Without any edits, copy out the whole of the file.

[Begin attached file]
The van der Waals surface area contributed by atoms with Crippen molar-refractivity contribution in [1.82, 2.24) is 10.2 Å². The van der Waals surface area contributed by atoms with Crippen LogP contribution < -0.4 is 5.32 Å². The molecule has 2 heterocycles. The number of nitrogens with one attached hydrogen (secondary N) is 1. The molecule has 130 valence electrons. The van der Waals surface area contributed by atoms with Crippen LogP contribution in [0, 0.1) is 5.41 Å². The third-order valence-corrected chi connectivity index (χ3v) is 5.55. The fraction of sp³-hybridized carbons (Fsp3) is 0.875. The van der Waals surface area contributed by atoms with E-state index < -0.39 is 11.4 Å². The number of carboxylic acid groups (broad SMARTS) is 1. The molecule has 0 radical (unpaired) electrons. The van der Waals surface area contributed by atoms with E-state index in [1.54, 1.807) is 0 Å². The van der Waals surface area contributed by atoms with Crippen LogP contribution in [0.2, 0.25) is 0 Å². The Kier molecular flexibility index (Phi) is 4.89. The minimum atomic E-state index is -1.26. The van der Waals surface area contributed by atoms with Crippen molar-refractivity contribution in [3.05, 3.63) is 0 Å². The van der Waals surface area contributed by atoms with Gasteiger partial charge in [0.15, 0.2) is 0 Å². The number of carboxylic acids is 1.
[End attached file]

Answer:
The van der Waals surface area contributed by atoms with Crippen molar-refractivity contribution in [1.82, 2.24) is 10.2 Å². The van der Waals surface area contributed by atoms with Crippen LogP contribution < -0.4 is 5.32 Å². The molecule has 2 heterocycles. The number of nitrogens with one attached hydrogen (secondary N) is 1. The molecule has 130 valence electrons. The van der Waals surface area contributed by atoms with Crippen LogP contribution in [0, 0.1) is 5.41 Å². The third-order valence-corrected chi connectivity index (χ3v) is 5.55. The fraction of sp³-hybridized carbons (Fsp3) is 0.875. The van der Waals surface area contributed by atoms with E-state index < -0.39 is 11.4 Å². The number of carboxylic acid groups (broad SMARTS) is 1. The molecule has 0 radical (unpaired) electrons. The van der Waals surface area contributed by atoms with E-state index in [1.54, 1.807) is 0 Å². The van der Waals surface area contributed by atoms with Crippen LogP contribution in [0.2, 0.25) is 0 Å². The Kier molecular flexibility index (Phi) is 4.89. The minimum atomic E-state index is -1.26. The van der Waals surface area contributed by atoms with Crippen molar-refractivity contribution in [3.05, 3.63) is 0 Å². The van der Waals surface area contributed by atoms with Gasteiger partial charge in [0.15, 0.2) is 0 Å². The number of carboxylic acids is 1.